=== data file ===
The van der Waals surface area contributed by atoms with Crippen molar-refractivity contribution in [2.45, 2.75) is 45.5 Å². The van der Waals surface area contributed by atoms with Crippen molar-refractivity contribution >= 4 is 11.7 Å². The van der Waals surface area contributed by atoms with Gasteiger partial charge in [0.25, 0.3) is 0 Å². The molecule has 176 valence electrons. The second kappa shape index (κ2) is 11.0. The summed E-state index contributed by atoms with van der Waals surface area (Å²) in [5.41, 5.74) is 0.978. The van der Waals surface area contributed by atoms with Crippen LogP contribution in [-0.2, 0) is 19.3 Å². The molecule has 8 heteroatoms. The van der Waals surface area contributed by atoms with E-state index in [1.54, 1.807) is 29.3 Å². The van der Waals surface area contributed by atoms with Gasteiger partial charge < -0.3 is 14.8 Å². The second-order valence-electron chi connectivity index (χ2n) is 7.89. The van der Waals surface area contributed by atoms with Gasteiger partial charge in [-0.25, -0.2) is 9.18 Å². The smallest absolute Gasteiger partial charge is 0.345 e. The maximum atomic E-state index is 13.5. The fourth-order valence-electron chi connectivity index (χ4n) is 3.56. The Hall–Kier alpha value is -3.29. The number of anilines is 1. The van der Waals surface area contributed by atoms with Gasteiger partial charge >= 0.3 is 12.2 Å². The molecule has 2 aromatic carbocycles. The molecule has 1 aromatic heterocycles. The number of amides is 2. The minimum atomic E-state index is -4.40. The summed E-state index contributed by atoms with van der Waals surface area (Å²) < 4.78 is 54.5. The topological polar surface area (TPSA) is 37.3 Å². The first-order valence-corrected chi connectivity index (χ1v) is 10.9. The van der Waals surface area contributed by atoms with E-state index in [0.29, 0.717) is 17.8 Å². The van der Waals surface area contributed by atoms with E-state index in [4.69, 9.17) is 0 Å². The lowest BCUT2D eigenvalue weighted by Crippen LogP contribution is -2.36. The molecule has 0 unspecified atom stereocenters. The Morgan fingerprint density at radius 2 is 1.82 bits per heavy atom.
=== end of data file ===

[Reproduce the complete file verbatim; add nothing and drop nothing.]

The van der Waals surface area contributed by atoms with Crippen molar-refractivity contribution in [2.45, 2.75) is 45.5 Å². The van der Waals surface area contributed by atoms with Crippen molar-refractivity contribution >= 4 is 11.7 Å². The van der Waals surface area contributed by atoms with Gasteiger partial charge in [0.25, 0.3) is 0 Å². The molecule has 176 valence electrons. The second kappa shape index (κ2) is 11.0. The summed E-state index contributed by atoms with van der Waals surface area (Å²) in [5.41, 5.74) is 0.978. The van der Waals surface area contributed by atoms with Crippen LogP contribution in [-0.2, 0) is 19.3 Å². The molecule has 8 heteroatoms. The van der Waals surface area contributed by atoms with E-state index in [1.54, 1.807) is 29.3 Å². The van der Waals surface area contributed by atoms with Gasteiger partial charge < -0.3 is 14.8 Å². The second-order valence-electron chi connectivity index (χ2n) is 7.89. The van der Waals surface area contributed by atoms with Gasteiger partial charge in [-0.25, -0.2) is 9.18 Å². The smallest absolute Gasteiger partial charge is 0.345 e. The maximum atomic E-state index is 13.5. The fourth-order valence-electron chi connectivity index (χ4n) is 3.56. The Hall–Kier alpha value is -3.29. The number of anilines is 1. The van der Waals surface area contributed by atoms with Gasteiger partial charge >= 0.3 is 12.2 Å². The molecule has 2 aromatic carbocycles. The molecule has 1 aromatic heterocycles. The number of amides is 2. The minimum atomic E-state index is -4.40. The summed E-state index contributed by atoms with van der Waals surface area (Å²) < 4.78 is 54.5. The topological polar surface area (TPSA) is 37.3 Å². The first-order valence-corrected chi connectivity index (χ1v) is 10.9. The van der Waals surface area contributed by atoms with E-state index in [0.29, 0.717) is 17.8 Å². The van der Waals surface area contributed by atoms with E-state index in [4.69, 9.17) is 0 Å². The lowest BCUT2D eigenvalue weighted by Crippen LogP contribution is -2.36. The molecule has 0 unspecified atom stereocenters. The Morgan fingerprint density at radius 2 is 1.82 bits per heavy atom.